I find these ideas absolutely stunning. Potentially we might be able to understand all of mental life in terms of the competition between memes, just as we can understand all biological life in terms of the competition between genes.

What I want to do now, finally, is apply the ideas of memetics to the questions I asked at the beginning. What are we waking up from and how do we do it?

 
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Collected Wisdom on Memes, Luck, Consciousness, and Existence

Collected Wisdom on Memes, Luck, Consciousness, and Existence | Consciousness | Scoop.it

[I]f it is true that human minds are themselves to a very great degree the creations of memes, then we cannot sustain the polarity of vision we considered earlier; it cannot be “memes versus us,” because earlier infestations of memes have already played a major role in determining who or what we are. The “independent” mind struggling to protect itself from alien and dangerous memes is a myth. There is a persisting tension between the biological imperative of our genes on the one hand and the cultural imperatives of our memes on the other, but we would be foolish to “side with” our genes; that would be to commit the most egregious error of pop sociobiology. Besides, as we have already noted, what makes us special is that we, alone among species, can rise above the imperatives of our genes— thanks to the lifting cranes of our memes.

 

- Happy 70th Birthday, Dan Dennett

- via brainpickings.org

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Creativity, evolution of mind and the "vertigo of freedom"

Creativity, evolution of mind and the "vertigo of freedom" | Consciousness | Scoop.it

Darwin’s Pharmacy suggests that psychedelics were precisely a mutation in information technology that increased sexually selective fitness, through the capacity to process greater amounts of information, and that they are “extraordinarily sensitive to initial rhetorical traditions.” What this means is that because ecodelic experiences are so sensitive to the context in which we experience them, they can help make us aware of the effect of language and music, etc, on our consciousness, and thereby offer an awareness of our ability to effect our own consciousness through our linguistic and creative choices.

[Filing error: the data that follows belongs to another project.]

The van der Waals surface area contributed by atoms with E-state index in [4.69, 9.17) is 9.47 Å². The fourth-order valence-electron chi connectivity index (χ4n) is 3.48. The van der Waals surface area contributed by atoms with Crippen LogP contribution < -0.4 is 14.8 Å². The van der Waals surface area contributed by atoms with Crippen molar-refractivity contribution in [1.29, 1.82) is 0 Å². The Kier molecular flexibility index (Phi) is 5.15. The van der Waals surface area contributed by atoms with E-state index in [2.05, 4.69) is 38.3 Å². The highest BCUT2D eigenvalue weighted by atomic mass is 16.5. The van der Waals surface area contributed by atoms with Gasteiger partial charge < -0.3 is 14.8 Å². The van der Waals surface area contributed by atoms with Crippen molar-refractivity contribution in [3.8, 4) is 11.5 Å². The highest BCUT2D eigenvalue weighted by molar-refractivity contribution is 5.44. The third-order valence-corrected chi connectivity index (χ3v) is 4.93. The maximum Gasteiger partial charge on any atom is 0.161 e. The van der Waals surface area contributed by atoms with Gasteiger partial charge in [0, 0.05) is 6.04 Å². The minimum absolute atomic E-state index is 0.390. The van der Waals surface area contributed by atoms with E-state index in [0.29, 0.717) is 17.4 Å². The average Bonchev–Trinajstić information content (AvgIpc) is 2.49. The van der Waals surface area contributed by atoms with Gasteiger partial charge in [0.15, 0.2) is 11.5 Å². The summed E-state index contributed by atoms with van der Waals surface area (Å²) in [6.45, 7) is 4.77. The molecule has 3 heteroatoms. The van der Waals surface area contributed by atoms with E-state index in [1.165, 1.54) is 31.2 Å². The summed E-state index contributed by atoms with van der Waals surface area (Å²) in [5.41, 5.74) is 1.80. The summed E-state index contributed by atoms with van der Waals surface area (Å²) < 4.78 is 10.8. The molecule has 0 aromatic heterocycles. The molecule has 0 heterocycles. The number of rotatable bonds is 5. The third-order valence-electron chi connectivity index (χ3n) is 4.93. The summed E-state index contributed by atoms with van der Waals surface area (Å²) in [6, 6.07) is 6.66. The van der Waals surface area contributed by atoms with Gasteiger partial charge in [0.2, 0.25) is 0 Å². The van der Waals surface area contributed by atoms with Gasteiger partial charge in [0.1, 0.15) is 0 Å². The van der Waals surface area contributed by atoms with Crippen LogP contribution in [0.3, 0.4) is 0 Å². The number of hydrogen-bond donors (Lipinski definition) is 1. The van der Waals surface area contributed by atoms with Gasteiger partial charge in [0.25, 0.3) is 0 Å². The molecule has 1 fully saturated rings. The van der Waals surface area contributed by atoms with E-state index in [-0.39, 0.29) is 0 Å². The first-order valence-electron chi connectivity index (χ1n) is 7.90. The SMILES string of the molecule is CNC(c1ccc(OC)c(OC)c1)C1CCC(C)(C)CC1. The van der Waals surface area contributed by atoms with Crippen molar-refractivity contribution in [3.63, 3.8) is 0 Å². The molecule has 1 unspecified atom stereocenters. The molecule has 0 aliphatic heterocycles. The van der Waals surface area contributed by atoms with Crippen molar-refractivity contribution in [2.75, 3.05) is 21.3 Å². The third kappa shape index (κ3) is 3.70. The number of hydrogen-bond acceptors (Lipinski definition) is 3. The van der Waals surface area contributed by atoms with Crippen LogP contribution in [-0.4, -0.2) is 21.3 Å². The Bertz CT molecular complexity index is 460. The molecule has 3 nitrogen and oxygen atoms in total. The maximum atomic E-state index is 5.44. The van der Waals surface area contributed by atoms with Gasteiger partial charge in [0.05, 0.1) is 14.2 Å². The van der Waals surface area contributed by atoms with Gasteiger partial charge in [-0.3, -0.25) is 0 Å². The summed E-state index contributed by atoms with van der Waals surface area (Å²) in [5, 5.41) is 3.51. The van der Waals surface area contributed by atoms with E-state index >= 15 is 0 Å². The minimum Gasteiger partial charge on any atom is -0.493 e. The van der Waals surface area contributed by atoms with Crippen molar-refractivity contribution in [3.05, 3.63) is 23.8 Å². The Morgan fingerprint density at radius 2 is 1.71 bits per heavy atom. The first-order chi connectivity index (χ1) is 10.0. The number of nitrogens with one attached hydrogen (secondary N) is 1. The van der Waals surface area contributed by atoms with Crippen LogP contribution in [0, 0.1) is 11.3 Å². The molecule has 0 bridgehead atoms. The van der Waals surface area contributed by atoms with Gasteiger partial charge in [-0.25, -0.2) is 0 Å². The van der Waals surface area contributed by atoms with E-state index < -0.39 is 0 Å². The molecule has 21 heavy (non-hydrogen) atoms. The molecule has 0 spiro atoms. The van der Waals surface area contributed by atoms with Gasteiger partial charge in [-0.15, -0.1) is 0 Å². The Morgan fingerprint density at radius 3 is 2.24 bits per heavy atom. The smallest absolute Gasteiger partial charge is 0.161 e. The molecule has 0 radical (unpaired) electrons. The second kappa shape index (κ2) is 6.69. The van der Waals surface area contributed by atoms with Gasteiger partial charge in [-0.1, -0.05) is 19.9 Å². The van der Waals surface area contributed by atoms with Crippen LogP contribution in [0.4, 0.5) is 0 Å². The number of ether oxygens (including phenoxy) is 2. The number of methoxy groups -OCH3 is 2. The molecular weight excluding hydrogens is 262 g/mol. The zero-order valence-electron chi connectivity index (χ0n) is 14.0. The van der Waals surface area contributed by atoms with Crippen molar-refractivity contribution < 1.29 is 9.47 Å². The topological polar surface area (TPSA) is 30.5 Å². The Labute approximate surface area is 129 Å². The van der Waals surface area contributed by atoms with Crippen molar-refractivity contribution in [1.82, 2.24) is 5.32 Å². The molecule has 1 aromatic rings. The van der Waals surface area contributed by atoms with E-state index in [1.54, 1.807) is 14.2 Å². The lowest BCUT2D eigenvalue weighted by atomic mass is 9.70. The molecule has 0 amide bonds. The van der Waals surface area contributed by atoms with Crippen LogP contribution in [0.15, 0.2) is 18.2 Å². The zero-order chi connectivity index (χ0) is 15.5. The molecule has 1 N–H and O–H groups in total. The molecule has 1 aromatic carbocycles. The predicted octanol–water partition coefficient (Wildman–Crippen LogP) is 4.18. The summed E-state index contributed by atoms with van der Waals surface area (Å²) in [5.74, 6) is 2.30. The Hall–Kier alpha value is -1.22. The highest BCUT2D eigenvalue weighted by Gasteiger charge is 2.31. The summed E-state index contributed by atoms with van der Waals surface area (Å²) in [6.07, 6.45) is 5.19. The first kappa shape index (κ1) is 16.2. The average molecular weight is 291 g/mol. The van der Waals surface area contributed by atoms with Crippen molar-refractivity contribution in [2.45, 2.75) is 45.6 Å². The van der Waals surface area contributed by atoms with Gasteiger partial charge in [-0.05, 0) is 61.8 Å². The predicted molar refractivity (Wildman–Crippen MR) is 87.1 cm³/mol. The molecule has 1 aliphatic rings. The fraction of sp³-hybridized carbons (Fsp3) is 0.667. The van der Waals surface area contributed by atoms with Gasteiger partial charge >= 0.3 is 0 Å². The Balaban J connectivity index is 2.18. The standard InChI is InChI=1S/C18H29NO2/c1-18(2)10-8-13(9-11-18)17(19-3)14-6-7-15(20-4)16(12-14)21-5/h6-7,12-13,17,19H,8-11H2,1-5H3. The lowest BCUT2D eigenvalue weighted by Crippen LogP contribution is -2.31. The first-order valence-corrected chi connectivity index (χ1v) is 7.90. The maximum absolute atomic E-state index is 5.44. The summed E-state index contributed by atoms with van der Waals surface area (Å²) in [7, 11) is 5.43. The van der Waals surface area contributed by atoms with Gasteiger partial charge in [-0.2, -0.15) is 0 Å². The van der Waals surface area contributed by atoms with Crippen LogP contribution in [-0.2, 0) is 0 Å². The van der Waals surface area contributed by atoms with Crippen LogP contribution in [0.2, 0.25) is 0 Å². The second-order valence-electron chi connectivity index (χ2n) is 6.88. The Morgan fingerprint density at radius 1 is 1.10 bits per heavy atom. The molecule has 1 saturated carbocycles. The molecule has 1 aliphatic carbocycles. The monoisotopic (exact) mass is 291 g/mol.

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Memes, minds and selves: competing for consciousness

Memes, minds and selves: competing for consciousness | Consciousness | Scoop.it

"... the theory is similar to Dennett’s but there are two fundamental differences. First Dennett calls the self a "benign user illusion". I suggest it is far from benign, and is the root source of human suffering and delusion. The creation of a selfplex means we live our lives as a lie; constantly falling into dualism, and prey to all the emotions concerned with protecting our false self from harm or dissolution. Second, for Dennett consciousness "is itself a huge complex of memes", which implies that if all the memes were dropped consciousness would cease. An alternative is that the memes of the selfplex obscure and distort consciousness rather than constituting it."

 

"This is a an empirical question, well suited to first-person research with available methods. Meditation and mindfulness can be seen as techniques for dropping memes (or meme-weeding), their ultimate effect being to dismantle the selfplex. We may ask those who have completed this path what happens. I believe their answer is that dualism falls away but consciousness (though it may be transformed) does not."

 

- Susan Blackmore